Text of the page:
High school statistics are meaningless to professional evaluators. Scouts want tools and players who they can dream on, kids who they can envision as adults as regular major leaguers or at least major league roster contributors.
That’s what they see at Edison High School in Huntington Beach, where shortstop Christian Lopes and left-hander Henry Owens could become the third tandem of high school teammates to become first-round picks since the amateur draft began in 1965 -- but if only if they can lead their top-ranked 22-3 team deep into the CIF playoffs first.
When teams evaluate Lopes, they see an everyday middle infielder. Some will see him as a shortstop and some will see him as a second baseman depending on organizational need. They will note this season that Lopes worked hard to train and trim his body, losing about 20 points and greatly enhancing his athletic actions at shortstop, where his smooth defensive ability is seen in proper footwork, enough range to go to his right, soft hands, and a solid average throwing arm. Lopes won’t be a burner, but he won’t be a clogger, and his speed will be enough to first to third or score from home.
But the biggest drawing card for Lopes is the bat, which produces a clean, compact and efficient swing that gives off consistent hard contact. He projects as a gap hitter with occasional power who can play second base or shortstop.
Owens is a 6-foot-7 left-handed starting pitcher who wears size 17 cleats and has long fingers that he jokes remind him of NBA star Dwight Howard. Owens’ combination of pitch-ability, polish and power is what makes him attractive to major league scouts. For two summers he has pitched in the Area Code games, where his fastball has routinely comfortably worked in 90-92 mph range with a couple of different versions of his curveball – slow and slower. He throws a version of his curveball that serves as a slow change and also throws a straight change. Occasionally, he will put a touch of sink on his change-up to add an extra look of deception.
They are both different personalities as well as prospects. Owens is a loose lefty who walked up to take batting practice as a summer showcase event with a piece of athletic tape and the words "GRIFFEY JR" taped over his name.
“I was just trying to have a good time,” Owens said. “Be kind of comical, typical lefty kind of deal. I hit a home run but it was foul. I was the only pitcher to hit a home run.”
Owens definitely has a way of cracking up Lopes.
“He’s just Henry,” Lopes said. “You can’t describe that. He does what he does. He’s loose off the field and he gets on the field. You have to have that. He has it.”
Lopes is stoic and serious on the field. His mannerisms convey passion and dedication.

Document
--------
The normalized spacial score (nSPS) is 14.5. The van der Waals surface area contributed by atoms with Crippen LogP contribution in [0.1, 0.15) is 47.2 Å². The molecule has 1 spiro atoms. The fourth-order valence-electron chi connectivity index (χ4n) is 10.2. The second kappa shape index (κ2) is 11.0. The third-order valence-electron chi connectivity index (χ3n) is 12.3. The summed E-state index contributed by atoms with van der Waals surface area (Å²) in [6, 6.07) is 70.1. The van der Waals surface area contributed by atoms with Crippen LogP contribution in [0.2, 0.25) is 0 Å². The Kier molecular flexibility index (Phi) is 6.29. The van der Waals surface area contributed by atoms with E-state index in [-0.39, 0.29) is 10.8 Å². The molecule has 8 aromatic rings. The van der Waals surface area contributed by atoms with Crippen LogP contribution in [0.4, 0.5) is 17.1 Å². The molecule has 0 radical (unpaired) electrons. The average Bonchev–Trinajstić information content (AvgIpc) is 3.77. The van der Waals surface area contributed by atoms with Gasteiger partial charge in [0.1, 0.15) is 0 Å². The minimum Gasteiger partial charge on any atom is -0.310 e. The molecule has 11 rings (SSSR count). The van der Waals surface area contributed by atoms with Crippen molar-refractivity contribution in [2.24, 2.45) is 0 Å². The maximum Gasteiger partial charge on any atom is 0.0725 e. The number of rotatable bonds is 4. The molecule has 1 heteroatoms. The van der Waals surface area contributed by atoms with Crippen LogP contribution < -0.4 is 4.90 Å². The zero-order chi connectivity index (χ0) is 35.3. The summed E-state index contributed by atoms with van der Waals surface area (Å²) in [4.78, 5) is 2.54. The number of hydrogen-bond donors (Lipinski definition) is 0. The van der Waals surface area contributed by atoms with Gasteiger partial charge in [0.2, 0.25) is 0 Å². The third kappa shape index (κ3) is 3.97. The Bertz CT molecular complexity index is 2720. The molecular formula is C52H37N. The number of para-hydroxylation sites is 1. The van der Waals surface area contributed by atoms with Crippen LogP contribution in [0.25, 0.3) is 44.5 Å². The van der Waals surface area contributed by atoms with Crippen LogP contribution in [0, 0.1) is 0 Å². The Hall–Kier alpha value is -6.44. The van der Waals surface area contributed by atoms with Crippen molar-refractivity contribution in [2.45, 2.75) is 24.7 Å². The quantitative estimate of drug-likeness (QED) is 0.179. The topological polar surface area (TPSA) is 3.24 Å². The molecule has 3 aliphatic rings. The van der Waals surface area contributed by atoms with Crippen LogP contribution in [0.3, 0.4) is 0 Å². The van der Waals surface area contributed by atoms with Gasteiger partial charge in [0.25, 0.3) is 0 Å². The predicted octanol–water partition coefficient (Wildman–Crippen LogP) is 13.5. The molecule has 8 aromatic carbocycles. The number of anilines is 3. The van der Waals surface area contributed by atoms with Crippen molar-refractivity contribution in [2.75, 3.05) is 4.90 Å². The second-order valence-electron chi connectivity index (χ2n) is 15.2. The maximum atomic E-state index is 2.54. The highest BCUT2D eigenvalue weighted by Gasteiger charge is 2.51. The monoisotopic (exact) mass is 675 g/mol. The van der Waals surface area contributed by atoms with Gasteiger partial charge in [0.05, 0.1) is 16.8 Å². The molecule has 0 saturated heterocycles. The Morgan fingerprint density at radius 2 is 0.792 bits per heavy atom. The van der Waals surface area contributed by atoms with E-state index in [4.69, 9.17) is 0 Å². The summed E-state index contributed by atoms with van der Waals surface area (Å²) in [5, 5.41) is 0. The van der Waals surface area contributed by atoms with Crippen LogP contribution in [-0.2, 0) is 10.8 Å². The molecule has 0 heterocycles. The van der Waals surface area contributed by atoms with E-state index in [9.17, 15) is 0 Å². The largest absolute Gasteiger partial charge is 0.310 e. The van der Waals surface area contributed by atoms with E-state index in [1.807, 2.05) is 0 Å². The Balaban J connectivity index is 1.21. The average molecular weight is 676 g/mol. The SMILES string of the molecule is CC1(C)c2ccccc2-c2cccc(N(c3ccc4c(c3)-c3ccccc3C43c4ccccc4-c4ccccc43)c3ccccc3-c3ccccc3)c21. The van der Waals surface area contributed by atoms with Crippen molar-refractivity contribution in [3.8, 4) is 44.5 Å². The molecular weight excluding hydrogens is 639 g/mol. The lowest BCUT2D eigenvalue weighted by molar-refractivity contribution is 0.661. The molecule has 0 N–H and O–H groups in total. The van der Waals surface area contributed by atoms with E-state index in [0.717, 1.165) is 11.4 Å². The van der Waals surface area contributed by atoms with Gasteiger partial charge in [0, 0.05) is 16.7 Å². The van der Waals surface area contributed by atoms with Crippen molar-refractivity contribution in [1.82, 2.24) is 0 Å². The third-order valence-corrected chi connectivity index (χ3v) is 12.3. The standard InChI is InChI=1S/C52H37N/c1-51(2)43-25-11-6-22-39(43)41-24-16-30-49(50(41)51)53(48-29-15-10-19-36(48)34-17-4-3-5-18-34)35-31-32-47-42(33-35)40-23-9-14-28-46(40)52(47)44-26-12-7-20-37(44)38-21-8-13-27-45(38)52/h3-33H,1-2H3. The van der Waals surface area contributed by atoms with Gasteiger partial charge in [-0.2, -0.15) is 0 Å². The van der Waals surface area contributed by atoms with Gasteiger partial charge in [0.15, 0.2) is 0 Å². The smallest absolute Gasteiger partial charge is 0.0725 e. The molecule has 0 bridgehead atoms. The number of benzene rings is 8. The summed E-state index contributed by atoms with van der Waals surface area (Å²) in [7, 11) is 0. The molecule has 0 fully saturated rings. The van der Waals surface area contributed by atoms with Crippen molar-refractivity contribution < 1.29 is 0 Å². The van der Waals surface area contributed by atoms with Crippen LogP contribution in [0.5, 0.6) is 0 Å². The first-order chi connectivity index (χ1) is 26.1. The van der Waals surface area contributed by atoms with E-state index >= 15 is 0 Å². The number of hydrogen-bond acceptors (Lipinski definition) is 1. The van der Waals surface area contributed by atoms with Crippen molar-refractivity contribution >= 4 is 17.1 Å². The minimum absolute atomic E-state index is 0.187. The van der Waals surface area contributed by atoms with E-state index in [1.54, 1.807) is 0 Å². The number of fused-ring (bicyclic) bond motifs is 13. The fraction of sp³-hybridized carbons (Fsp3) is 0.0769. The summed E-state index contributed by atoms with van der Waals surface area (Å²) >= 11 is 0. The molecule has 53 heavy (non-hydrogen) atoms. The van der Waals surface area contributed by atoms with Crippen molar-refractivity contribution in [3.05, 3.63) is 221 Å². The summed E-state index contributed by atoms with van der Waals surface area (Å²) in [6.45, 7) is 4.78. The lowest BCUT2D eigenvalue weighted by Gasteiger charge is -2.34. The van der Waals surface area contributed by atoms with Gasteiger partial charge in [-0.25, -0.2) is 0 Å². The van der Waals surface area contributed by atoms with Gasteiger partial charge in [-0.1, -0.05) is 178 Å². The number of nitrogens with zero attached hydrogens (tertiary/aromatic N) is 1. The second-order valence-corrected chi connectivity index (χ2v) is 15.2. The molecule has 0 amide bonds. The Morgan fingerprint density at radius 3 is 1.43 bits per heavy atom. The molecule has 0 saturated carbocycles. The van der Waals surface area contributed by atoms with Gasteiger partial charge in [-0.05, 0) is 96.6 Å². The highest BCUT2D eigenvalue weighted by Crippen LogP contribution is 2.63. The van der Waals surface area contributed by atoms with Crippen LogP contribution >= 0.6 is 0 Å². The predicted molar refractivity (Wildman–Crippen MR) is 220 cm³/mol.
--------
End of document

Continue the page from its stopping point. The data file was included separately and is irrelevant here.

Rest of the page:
“He’s the hardest worker I’ve ever seen,” Lopes said of Owens. “More than anyone I’ve ever known, off the field and on the field.”
Lopes takes his commitment to baseball seriously.
“When I play, it looks like I’m so serious and I’m not having fun, but this is my life,” he said. “I live to play this game. Ever since I was born, ever since my dad showed me my first bat, I just loved it. I can’t explain it other than that.”
Lopes and Owens have a chance to become the third pair of high school teammates to be selected in the first round. In the 2006 draft, the Kansas City Royals drafted outfielder-DH Billy Butler and pitcher Eric Hurley from Wolfson High in Jacksonville, Fla. Hurley went to college and Butler is a regular for the Royals.
In 2007, Mike Moustakas and Matt Dominguez from Chatsworth High were both picked in the first round. Moustakas is expected to join Butler on the Royals this season to make his major league debut. Dominguez is in the Florida Marlins organization.
Both players exude confidence. Said Lopes: “You’ve got to have that edge.” Owens thinks he can be very similar to Cole Hamels of the Phillies.
“You have to have faith in what you throw and when you throw it,” Owens said. “And you have to have fun while you’re doing it.”
Lopes has been no secret since he was about 14. He transferred from Valencia to Edison after his sophomore season. His high school career has had highs and lows, but Lopes has learned to maintain an even keel through layers of expectations. It’s a fine lesson for an aspiring pro to learn while still in high school -- take the good with the bad and remember that critics don’t play the game.
“My freshman year I hit 10 home runs, my sophomore year I hit 15 home runs. I mean, now I’m realizing what my swing is, how I do it, why I do it, so I can self-correct,” Lopes said. “That’s one of the things that, I mean last year, obviously. I didn’t do well last year, but I didn’t do atrocious. Writers are going to say stuff. It’s no big deal to me. I know where I’m at and I’m going to be a big leaguer. I know in my heart I will be.”
John Klima is a freelance writer based in Los Angeles.